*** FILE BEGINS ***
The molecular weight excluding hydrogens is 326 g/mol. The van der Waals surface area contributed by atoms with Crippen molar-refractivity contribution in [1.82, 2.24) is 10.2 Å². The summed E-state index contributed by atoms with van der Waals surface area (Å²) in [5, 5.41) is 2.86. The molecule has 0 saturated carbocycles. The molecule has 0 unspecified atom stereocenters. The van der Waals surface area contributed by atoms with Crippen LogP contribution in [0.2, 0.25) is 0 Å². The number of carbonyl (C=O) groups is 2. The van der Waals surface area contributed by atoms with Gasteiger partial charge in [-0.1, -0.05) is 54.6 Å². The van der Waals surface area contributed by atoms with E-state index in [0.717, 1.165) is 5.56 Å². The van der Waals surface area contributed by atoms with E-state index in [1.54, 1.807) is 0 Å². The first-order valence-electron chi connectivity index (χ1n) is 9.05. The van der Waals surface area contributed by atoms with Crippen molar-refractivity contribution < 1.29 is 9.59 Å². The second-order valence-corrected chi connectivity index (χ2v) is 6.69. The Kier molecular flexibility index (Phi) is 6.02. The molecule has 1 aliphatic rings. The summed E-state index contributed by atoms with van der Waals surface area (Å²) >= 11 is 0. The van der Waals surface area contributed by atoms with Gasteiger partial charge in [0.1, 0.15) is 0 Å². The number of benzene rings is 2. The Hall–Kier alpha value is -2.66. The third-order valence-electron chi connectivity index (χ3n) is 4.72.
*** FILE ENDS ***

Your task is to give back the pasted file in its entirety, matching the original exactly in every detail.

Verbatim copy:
The molecular weight excluding hydrogens is 326 g/mol. The van der Waals surface area contributed by atoms with Crippen molar-refractivity contribution in [1.82, 2.24) is 10.2 Å². The summed E-state index contributed by atoms with van der Waals surface area (Å²) in [5, 5.41) is 2.86. The molecule has 0 saturated carbocycles. The molecule has 0 unspecified atom stereocenters. The van der Waals surface area contributed by atoms with Crippen LogP contribution in [0.2, 0.25) is 0 Å². The number of carbonyl (C=O) groups is 2. The van der Waals surface area contributed by atoms with Gasteiger partial charge in [-0.1, -0.05) is 54.6 Å². The van der Waals surface area contributed by atoms with E-state index in [0.717, 1.165) is 5.56 Å². The van der Waals surface area contributed by atoms with E-state index in [1.54, 1.807) is 0 Å². The first-order valence-electron chi connectivity index (χ1n) is 9.05. The van der Waals surface area contributed by atoms with Crippen molar-refractivity contribution < 1.29 is 9.59 Å². The second-order valence-corrected chi connectivity index (χ2v) is 6.69. The Kier molecular flexibility index (Phi) is 6.02. The molecule has 1 aliphatic rings. The summed E-state index contributed by atoms with van der Waals surface area (Å²) >= 11 is 0. The van der Waals surface area contributed by atoms with Gasteiger partial charge in [0.1, 0.15) is 0 Å². The number of benzene rings is 2. The Hall–Kier alpha value is -2.66. The third-order valence-electron chi connectivity index (χ3n) is 4.72.